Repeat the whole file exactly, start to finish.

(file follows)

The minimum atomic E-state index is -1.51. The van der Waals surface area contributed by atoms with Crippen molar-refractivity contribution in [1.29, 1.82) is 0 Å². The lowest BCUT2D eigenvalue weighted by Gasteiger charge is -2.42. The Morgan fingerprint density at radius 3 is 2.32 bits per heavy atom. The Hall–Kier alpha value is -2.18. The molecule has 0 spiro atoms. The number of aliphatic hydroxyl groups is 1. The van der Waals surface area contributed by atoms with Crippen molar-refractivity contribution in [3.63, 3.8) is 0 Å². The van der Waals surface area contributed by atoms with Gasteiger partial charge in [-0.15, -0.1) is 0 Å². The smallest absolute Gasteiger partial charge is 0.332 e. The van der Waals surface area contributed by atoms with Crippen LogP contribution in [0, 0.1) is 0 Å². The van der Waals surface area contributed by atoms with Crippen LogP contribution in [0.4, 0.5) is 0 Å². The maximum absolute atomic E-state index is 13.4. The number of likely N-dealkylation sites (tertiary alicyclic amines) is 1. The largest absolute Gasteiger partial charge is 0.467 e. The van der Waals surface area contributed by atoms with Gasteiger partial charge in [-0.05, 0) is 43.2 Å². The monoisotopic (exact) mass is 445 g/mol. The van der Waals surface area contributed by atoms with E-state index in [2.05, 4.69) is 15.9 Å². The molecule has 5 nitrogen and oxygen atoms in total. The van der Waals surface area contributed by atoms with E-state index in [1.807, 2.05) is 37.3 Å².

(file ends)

The minimum atomic E-state index is -1.51. The van der Waals surface area contributed by atoms with Crippen molar-refractivity contribution in [1.29, 1.82) is 0 Å². The lowest BCUT2D eigenvalue weighted by Gasteiger charge is -2.42. The Morgan fingerprint density at radius 3 is 2.32 bits per heavy atom. The Hall–Kier alpha value is -2.18. The molecule has 0 spiro atoms. The number of aliphatic hydroxyl groups is 1. The van der Waals surface area contributed by atoms with Crippen molar-refractivity contribution in [3.63, 3.8) is 0 Å². The van der Waals surface area contributed by atoms with Gasteiger partial charge in [-0.15, -0.1) is 0 Å². The smallest absolute Gasteiger partial charge is 0.332 e. The van der Waals surface area contributed by atoms with Crippen LogP contribution in [0, 0.1) is 0 Å². The van der Waals surface area contributed by atoms with Crippen LogP contribution in [0.4, 0.5) is 0 Å². The maximum absolute atomic E-state index is 13.4. The number of likely N-dealkylation sites (tertiary alicyclic amines) is 1. The largest absolute Gasteiger partial charge is 0.467 e. The van der Waals surface area contributed by atoms with Gasteiger partial charge in [-0.05, 0) is 43.2 Å². The monoisotopic (exact) mass is 445 g/mol. The van der Waals surface area contributed by atoms with E-state index in [2.05, 4.69) is 15.9 Å². The molecule has 5 nitrogen and oxygen atoms in total. The van der Waals surface area contributed by atoms with E-state index in [1.807, 2.05) is 37.3 Å².